There is a trend in knitting photoshoots these days –  dark sweaters on very dark backgrounds.  This popped up on my sweater pattern feed today:


© Amy Gunderson

It is called Alexandrite, designed by Amy Gunderson, and appears in a collection called Jewels from Making Stories.  The collection contains a number of designs using mostly dark colours photographed against the dark.  Here is another one, Topaz by Katrine Birkenwasser:


© Katrine Birkenwasser

I think these are lovely sweaters – in fact, I suspect they are gorgeous sweaters, but alas I can’t really tell.  The second one: is it a dress, a tunic, or a sweater?  Can you tell?  I recently spent time hiking in a massive cave in Crete, so I can guess at the effect they are trying to create here. (Jewels, cave, get it?) And they capture it really well.  I am not trying to pick on this collection, either – this is a trend which has become pretty ubiquitous.  Witness Brooklyn Tweed’s latest collection, BT Winter 18.  Maybe I am just getting old and grumpy and need new glasses, so forgive me a little grumbling.

This has been a very dark week and I am feeling dark – angry, sad, depressed.  This is a week when I could use some light.

27 thoughts on “Dark

  1. Agree totally. I took one look at that collection and immediately dismissed it as a waste of time. The BT isn’t so bad – at least some of the garments are in lighter coloured yarns. It’s all very well getting artistic with the photos, but it shouldn’t be at the expense of obscuring the entire point of the exercise i.e. being able to see the garments clearly.

    Another bugbear of mine is models with long hair hiding the neckline of a garment…

    • I know what you mean about the long hair and the necklines. They often drape shawls over necklines too – when it is the sweater you are trying to look at. But I don’t think this collection is a waste of time – I am just going to wait till some other finished photos start being posted before I come to any conclusions.

  2. At least you can tell the shape of the purple one…the black bottom almost looks like a dress it just blurs into black too high up the model. I agree with Wendy too re: long hair hiding necklines. Photographs by photographers who don’t knit I suspect ;o)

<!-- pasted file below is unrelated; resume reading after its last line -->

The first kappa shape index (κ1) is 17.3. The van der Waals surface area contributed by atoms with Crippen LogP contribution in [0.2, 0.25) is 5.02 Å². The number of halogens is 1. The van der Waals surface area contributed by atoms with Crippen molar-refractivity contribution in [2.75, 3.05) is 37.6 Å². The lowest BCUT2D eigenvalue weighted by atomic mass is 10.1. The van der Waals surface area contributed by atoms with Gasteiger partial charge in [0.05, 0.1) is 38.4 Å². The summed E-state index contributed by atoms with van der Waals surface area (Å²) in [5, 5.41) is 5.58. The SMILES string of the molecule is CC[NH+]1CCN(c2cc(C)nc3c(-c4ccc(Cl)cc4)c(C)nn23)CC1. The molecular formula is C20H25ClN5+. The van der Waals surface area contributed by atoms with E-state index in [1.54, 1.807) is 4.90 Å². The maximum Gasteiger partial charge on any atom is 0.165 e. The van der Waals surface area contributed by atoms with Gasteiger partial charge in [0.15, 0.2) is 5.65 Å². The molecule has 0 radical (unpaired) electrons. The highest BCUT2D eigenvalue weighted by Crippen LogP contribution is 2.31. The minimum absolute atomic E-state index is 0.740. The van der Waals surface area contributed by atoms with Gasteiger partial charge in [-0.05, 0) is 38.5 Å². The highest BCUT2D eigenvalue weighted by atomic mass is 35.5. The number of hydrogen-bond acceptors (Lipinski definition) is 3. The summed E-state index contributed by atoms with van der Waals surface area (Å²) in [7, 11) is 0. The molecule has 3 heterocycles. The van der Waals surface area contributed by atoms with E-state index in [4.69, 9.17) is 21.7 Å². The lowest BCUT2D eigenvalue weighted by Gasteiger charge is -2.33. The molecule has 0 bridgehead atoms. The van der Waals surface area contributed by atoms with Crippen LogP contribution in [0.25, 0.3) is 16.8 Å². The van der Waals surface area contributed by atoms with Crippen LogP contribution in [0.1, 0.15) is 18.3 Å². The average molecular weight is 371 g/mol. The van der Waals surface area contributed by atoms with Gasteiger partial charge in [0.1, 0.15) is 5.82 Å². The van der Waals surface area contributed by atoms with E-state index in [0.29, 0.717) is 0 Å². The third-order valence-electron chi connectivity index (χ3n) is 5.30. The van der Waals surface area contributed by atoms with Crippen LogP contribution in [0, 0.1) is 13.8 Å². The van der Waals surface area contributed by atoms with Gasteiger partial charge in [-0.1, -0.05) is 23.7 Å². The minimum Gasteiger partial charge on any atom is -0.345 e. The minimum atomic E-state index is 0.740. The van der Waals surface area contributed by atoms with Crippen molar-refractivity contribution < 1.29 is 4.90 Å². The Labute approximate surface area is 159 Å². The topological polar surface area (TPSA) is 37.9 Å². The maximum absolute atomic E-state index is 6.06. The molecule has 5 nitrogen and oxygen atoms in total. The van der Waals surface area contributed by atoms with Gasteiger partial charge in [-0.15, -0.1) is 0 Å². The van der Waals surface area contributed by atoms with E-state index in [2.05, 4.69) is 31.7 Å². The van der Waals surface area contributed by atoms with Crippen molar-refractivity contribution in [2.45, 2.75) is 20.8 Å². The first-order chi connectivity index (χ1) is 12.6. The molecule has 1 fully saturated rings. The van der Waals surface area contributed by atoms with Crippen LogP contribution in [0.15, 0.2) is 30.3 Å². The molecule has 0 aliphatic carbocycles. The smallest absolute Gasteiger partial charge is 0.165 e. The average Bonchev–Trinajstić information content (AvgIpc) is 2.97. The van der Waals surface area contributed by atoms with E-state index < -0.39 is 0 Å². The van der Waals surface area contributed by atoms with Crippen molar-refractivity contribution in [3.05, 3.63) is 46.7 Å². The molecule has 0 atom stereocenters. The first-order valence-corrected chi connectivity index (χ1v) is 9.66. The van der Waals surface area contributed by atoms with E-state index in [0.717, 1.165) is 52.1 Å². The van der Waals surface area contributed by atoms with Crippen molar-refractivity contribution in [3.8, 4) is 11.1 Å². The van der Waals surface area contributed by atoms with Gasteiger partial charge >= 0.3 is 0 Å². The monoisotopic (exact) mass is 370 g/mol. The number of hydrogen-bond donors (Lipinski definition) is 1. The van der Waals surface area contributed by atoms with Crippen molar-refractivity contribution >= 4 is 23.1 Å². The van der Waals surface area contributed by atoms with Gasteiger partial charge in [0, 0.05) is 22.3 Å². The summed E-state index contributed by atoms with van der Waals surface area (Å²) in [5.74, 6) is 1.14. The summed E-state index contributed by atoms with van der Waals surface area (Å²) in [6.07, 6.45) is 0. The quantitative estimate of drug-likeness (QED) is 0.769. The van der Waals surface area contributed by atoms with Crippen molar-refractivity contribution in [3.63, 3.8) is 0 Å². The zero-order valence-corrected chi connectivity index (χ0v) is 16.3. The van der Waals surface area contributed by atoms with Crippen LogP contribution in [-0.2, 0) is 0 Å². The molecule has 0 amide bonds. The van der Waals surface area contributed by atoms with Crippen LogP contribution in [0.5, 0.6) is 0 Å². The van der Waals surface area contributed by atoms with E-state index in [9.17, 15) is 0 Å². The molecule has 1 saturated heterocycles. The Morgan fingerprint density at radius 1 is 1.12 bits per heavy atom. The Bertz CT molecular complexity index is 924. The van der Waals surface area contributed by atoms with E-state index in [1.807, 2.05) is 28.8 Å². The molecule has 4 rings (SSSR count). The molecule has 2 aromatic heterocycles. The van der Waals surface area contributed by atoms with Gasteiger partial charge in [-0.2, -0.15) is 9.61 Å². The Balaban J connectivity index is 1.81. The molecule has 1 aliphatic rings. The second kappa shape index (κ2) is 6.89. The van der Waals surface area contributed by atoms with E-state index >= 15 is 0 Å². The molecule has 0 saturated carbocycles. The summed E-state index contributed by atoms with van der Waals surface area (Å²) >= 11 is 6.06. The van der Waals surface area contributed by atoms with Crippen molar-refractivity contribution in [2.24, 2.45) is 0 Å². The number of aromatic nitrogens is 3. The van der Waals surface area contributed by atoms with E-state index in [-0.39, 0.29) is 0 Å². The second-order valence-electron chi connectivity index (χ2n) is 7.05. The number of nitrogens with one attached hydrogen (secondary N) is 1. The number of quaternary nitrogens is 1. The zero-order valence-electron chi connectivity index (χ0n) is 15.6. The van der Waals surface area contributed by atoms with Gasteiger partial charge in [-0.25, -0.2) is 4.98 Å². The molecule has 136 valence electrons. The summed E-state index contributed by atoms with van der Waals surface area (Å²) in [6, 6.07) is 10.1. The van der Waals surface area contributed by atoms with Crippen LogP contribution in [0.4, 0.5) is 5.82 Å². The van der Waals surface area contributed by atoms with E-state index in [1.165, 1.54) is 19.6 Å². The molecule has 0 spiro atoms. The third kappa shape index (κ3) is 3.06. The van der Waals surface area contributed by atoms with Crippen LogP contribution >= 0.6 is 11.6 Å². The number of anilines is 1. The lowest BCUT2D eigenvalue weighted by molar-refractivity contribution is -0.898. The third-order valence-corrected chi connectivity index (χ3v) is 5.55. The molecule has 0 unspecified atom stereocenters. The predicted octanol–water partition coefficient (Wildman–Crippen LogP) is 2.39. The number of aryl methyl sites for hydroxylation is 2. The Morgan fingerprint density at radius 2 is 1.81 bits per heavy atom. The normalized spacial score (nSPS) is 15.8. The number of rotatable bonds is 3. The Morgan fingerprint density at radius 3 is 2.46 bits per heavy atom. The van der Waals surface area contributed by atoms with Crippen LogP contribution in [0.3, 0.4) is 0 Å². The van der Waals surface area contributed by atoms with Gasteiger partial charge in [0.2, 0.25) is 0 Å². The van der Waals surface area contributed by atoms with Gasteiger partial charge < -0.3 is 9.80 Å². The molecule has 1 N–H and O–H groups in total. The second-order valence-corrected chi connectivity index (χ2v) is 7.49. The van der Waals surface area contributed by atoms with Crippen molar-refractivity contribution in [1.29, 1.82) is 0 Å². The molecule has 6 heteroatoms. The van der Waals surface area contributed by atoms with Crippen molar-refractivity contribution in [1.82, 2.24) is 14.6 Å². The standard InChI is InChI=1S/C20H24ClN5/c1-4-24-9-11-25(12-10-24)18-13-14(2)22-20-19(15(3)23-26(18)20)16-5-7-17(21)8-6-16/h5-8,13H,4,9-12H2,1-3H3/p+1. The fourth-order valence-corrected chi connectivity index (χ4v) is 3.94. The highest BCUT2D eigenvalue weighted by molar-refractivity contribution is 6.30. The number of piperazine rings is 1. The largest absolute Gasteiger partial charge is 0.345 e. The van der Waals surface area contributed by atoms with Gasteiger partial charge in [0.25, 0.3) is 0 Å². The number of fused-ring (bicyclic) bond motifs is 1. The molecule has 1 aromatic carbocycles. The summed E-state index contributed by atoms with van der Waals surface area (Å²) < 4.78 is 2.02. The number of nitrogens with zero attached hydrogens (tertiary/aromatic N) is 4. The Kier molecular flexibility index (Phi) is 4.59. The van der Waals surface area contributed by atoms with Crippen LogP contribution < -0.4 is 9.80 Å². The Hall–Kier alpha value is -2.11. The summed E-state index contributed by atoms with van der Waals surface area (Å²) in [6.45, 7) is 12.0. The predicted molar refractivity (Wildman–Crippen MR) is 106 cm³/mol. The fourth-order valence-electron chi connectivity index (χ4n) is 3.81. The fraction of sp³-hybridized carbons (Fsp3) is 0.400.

3. I’ve also noticed a number of items where there are only close up shots, so again, you have no idea what the piece as a whole looks like. This is more often with shawls, I find, so you can see three different motifs and no idea how they connect. At this point there are so many designs available and easily accessible, I do like Wendy and just move on if I can’t see the sweater. Although I will admit to always thinking I should post nice overall shots on Ravelry, I often forget, so I’m certainly part of the problem.

    • I’ve started avoiding patterns on Ravlery that don’t have a picture of the finished garment as one whole piece. Shawls especially have mainly close-ups, or more “artsy” photographs, and that’ll cause me to skip right by it if those are the only pictures.

      • Although, I have often thought that sometimes designers don’t put a photo of the whole shawl to avoid people being able to re-create it without the pattern. That said, when I put up my Cool Boots Shawl pattern someone had to ask me to include a flat shot. (Which I did.)

  4. Oh, these fashion people.. they only think of doing art photography.. I like the photos as such, they bring this little sad november feeling- it is getting darker and colder.. BUT- that has nothing to do with knitting:( I guess the editors also forgot who the audience is.. Such a pity! These patterns promise to be interesting ( from as much one can see)..